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Sunday, December 14, 2003

Cutting Access balanced needs with funds crunch



By Paul C. Jablonski
Guest columnist

As board members of the Southwest Ohio Regional Transit Authority and I listened to customers' comments about proposed changes in Metro and Access service at a public hearing Dec. 2, we were struck with the vital need for transportation options. For many, our service is the only means of transportation available, and changes have a dramatic effect on the lives of our customers.

It's difficult to balance a constrained, tax-supported budget with the very compelling human needs of the community. Faced with reduced revenues, rising costs and a budget deficit in 2004, SORTA has recently proposed changes in fares and services that will affect both Metro and Access customers next year. But the most difficult decisions involved Access service for the disabled.

In compliance with the Americans with Disabilities Act, SORTA must provide Access service within three-quarters of a mile of operating Metro bus routes. Currently, SORTA's Access service far exceeds what the federal law requires, both in terms of service area and hours. In other words, Access customers have the ability to travel to many more areas in Hamilton County than people who ride regular Metro buses.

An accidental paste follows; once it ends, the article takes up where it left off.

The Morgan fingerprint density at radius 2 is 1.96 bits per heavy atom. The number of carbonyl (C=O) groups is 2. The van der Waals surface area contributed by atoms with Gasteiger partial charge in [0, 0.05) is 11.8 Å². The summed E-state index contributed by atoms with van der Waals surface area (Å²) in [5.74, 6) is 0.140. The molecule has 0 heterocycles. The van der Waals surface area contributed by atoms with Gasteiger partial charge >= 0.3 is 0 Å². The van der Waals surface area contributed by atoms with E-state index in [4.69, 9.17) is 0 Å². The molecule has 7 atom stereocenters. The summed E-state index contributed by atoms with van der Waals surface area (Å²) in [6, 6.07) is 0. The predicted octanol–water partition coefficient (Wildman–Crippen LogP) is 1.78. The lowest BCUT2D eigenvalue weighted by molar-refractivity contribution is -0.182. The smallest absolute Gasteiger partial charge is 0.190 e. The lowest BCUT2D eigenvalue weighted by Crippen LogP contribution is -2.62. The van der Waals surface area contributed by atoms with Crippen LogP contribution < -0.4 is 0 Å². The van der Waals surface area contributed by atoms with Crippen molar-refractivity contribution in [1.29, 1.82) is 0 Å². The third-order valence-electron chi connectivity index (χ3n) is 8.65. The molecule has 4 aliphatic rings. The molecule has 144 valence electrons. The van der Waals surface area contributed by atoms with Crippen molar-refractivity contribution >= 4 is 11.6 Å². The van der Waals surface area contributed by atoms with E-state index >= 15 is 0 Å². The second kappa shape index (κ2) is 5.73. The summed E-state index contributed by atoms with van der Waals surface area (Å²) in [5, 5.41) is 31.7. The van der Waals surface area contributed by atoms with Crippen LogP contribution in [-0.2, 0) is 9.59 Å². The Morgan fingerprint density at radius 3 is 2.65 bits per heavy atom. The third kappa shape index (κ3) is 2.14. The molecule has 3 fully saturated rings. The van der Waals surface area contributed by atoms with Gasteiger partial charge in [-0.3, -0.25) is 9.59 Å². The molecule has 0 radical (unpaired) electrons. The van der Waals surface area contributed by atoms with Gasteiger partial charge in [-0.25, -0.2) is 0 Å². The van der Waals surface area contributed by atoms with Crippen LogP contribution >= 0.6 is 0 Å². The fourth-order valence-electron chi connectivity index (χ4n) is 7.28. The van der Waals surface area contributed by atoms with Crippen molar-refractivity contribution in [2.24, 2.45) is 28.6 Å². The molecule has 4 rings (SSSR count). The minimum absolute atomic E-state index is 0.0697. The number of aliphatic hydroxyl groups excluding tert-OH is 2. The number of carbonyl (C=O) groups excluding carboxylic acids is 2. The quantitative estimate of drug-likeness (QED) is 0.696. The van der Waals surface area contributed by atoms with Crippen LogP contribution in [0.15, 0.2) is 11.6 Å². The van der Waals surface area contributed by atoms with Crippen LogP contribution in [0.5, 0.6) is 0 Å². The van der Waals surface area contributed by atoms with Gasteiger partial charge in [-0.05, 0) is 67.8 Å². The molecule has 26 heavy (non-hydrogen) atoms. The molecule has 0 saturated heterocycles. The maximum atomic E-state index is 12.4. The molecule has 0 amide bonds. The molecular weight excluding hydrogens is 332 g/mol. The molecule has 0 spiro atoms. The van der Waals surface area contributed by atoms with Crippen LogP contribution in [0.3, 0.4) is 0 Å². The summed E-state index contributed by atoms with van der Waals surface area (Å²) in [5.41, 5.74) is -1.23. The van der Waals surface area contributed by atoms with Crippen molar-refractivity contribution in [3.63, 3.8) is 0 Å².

Since the ADA went into effect in 1997, the cost to operate Access has doubled. The ADA-mandated portion of the service - about 90 percent or $6.5 million in 2004 - is funded by the city of Cincinnati transit fund.

The remaining 10 percent of Access service is not required by the ADA. Since 1998, this non-ADA service has been funded by a partnership of Hamilton County, Hamilton County Board of MRDD, and Council on Aging at about $300,000 each year. Funding from these sources has not increased much in the past five years, despite increases in ridership and costs. The cost of county non-ADA service in 2004 is projected to be about $550,000.

We understand the financial constraints of our funding partners, but SORTA cannot continue to provide service without adequate funding. To trim costs, we have proposed limiting the non-ADA service to current riders, reducing service hours and trips available, and raising fares.

These changes are not being taken lightly. Before proposing any external changes, SORTA cut internal expenses and jobs by $1.7 million for next year.

Throughout the budget process, our goal has been to minimize the impact on customers and the community. We also have an obligation to be fiscally responsible to the taxpayers who fund our service, and we must take reasonable actions to balance our 2004 budget.

To our Access customers, their families and other supporters, we are truly sorry to have to make these changes.

But, in the absence of full funding, we must reduce the costs by changing the service next year. We will continue to seek the funding needed for this service and explore other options to continue service after 2004.

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Paul C. Jablonski is chief executive officer and general manager of the Southwest Ohio Regional Transit Authority, which provides about 23 million rides a year to Metro and Access customers.




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